Completion bias can be hacked to benefit your most important big tasks simply by breaking them into more achievable ones. It creates an achievable route towards unwieldy but high-impact projects, letting you cross of tasks each day as you make progress towards the bigger end goal.
To feel like you’re actually using time productively, you have to be able to measure it and see how your efforts pan out. Use automatic time tracking tools to do the muscle work – tracking what you work on, when and for how long, as well as showing all the different work apps and websites you spent time in.
Admin may be essential, but it’s not likely to change your life. Wherever possible, use tools to automate repetitive, low-value tasks that get in the way of your productivity. There are intelligent apps for almost all of these – from taking meeting notes and creating timesheets to prioritizing your inbox.
Identify incidences of “trapped time” in your daily schedule, like commuting, waiting for a morning stand-up or your post-lunch food coma, and use it to get through useful small tasks.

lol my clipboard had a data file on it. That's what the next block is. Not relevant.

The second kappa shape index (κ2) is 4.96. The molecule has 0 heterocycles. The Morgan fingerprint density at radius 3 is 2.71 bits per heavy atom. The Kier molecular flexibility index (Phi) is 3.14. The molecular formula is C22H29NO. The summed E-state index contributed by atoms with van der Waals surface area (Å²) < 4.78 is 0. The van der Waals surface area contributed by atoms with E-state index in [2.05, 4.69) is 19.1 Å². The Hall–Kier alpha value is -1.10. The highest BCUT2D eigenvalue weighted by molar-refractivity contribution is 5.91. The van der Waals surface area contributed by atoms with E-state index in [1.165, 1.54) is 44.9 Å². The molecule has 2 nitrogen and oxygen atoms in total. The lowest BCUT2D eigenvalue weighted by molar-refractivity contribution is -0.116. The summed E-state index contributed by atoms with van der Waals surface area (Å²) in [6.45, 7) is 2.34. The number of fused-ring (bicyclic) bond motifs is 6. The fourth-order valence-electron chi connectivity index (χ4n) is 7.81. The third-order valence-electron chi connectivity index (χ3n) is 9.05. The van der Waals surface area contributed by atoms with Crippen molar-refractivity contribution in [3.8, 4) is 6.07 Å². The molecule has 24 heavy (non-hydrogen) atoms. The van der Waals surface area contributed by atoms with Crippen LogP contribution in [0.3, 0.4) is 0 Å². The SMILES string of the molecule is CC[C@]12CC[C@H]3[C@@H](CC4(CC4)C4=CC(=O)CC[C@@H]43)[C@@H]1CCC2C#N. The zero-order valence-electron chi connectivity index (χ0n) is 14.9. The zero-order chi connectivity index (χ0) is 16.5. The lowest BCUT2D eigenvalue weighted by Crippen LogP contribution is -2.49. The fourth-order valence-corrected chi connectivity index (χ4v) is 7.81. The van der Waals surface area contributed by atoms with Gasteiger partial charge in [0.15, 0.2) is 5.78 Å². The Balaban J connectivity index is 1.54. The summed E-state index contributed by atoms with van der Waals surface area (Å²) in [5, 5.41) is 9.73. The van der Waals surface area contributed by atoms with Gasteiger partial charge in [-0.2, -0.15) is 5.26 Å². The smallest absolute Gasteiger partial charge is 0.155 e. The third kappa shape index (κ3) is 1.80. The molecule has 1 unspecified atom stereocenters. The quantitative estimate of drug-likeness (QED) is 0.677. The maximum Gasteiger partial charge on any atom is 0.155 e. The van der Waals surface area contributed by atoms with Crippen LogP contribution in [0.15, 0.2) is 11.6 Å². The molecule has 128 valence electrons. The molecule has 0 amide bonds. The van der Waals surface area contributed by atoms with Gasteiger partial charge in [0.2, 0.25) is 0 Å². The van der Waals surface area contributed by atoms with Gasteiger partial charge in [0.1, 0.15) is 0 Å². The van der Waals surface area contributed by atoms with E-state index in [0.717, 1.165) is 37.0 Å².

Wherever possible, protect your right to your own time. Introduce an opt-in policy to meetings, set daily email and Slack availability hours and schedule time for uninterrupted deep work in your public calendar. Instead of treating your calendar as a free-for-all, ring fence time for complex problem solving and consider having a "meeting day" to minimize the disruption caused by meetings.
When you need to take a break, make sure it isn't frittered away on passive social media scrolling and doesn't introduce new stresses. Productive deep breaks have a time limit and let you take a cognitive breather without distracting you with new problems.
Ultimately, to stop wasting your time you need to be completely aware of how you use it and be intentional about how you want to use it. Neither require huge additional resources or effort—just a bit of direction and staying power.